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Bird communities dwindle on New Mexico’s Pajarito Plateau

The numbers of birds and bird species are declining in an area where research predicts major loss of pine forests.
August 15, 2018
Jeanne Fair at Tsankawi on Bandelier National Monument standing in front of a dead tree wearing blue jeans and a vest.

Los Alamos scientist Jeanne Fair at Tsankawi on Bandelier National Monument, one area where the death of piñon pine trees may have caused a decline of some birds on the Pajarito Plateau.

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If all these trees are going to die, what’s going to happen with these bird communities?- Jeanne Fair

LOS ALAMOS, N.M., Aug. 15, 2018—Researchers have found declines in the number and diversity of bird populations at nine sites surveyed in northern New Mexico, where eight species vanished over time while others had considerably dropped.

“These birds are not using these habitats anymore,” said Los Alamos National Laboratory scientist Jeanne Fair, lead author of the study published recently in the journal Biological Conservation.

The study, conducted on those sites covering several hundred acres on the Pajarito Plateau from 2003 to 2013, revealed a 73 percent decrease in abundance of birds, dropping from an average of 157 to 42 birds. The diversity of bird species also dropped by 45 percent, from a mean of 31 to 17 species. Some of the species impacted include the hairy woodpecker, western tanager and violet-green swallow.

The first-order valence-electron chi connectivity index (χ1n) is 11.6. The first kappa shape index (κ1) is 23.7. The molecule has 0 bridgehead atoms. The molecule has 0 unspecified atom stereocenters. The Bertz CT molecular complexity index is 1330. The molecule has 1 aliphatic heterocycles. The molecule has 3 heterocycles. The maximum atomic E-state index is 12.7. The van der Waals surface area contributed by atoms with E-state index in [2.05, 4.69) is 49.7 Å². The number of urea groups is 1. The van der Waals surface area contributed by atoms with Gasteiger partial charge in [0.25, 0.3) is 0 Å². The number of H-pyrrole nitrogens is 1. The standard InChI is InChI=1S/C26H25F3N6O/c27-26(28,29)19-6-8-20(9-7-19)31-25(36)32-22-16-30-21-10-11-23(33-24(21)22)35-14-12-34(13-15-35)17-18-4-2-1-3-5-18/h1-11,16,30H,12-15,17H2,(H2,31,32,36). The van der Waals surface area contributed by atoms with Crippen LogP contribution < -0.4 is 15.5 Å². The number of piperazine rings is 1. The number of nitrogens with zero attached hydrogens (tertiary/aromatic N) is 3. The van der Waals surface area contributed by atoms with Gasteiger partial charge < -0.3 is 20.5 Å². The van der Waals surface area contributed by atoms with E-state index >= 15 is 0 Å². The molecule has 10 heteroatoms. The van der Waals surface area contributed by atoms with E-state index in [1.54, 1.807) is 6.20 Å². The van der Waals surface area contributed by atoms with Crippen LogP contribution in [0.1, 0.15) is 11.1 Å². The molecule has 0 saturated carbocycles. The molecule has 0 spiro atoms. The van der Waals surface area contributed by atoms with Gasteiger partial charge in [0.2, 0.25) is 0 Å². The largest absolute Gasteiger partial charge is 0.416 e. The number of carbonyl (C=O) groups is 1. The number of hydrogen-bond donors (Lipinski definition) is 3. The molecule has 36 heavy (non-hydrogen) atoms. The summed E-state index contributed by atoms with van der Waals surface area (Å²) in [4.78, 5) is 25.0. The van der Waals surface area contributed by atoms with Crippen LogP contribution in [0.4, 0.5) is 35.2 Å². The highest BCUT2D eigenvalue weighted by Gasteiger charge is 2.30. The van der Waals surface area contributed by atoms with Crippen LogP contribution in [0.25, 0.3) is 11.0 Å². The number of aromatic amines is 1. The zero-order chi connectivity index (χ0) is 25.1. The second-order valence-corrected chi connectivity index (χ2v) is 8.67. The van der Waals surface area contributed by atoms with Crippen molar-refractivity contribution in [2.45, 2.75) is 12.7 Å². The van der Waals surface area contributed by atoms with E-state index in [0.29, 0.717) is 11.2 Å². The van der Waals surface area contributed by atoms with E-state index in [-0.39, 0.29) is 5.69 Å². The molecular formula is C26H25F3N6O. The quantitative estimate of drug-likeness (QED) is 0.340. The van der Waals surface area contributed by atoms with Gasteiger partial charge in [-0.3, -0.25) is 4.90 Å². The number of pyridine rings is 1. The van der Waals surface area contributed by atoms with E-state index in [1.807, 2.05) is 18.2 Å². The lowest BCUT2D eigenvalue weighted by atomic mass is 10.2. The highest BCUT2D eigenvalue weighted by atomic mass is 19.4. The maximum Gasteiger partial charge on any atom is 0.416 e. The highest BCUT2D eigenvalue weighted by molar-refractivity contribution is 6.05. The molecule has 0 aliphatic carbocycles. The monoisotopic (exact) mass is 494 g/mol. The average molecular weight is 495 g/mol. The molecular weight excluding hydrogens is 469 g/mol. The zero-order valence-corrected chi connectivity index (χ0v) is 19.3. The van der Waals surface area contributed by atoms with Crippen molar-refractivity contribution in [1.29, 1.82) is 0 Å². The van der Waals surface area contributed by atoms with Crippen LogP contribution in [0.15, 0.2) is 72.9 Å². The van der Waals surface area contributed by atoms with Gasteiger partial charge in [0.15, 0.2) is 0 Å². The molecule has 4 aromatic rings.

The decline of birds may be an early indicator of the significant loss of piñon pine trees due to prolonged drought, hotter temperatures and bark beetle outbreaks in the Southwest, according to the research. The study points to a forecast of the loss of piñon-juniper forests in the Southwest by 2100. Other Los Alamos studies suggest conifer trees in the region could die by 2050.

“While avian communities regularly respond to changes in the environment, what’s different now is that with predictions for a major loss of pine trees in the Southwest, we need to monitor the potential impact on wildlife that use these forests,” Fair said. “If all these trees are going to die, what’s going to happen with these bird communities?”

“We need to dig deeper to find out what is actually happening. It will help us mitigate some of these problems,” said Andrew Bartlow, an ecologist at Los Alamos and co-author of the study, who analyzed the data.

To better understand the influence of drought and hotter temperatures on forests and avian communities, a future study will examine whether healthy forests at similar elevations also show declines in bird populations. It will also help determine whether other environmental factors may be at play.  

Publication: Avian communities are decreasing with pinon pine mortality in the Southwest, in Biological Conservation.

Authors: Jeanne M. Fair, Charles D. Hathcock and Andrew W. Bartlow

Funding: Los Alamos’ Environmental Stewardship Program funded the study.

Image caption for images below: The hairy woodpecker (left) and western tanager, among the species that declined from 2003 – 2013.

About Los Alamos National Laboratory

Los Alamos National Laboratory, a multidisciplinary research institution engaged in strategic science on behalf of national security, is operated by Los Alamos National Security, LLC, a team composed of Bechtel National, the University of California, BWXT Government Group, and URS, an AECOM company, for the Department of Energy’s National Nuclear Security Administration.

Los Alamos enhances national security by ensuring the safety and reliability of the U.S. nuclear stockpile, developing technologies to reduce threats from weapons of mass destruction, and solving problems related to energy, environment, infrastructure, health, and global security concerns.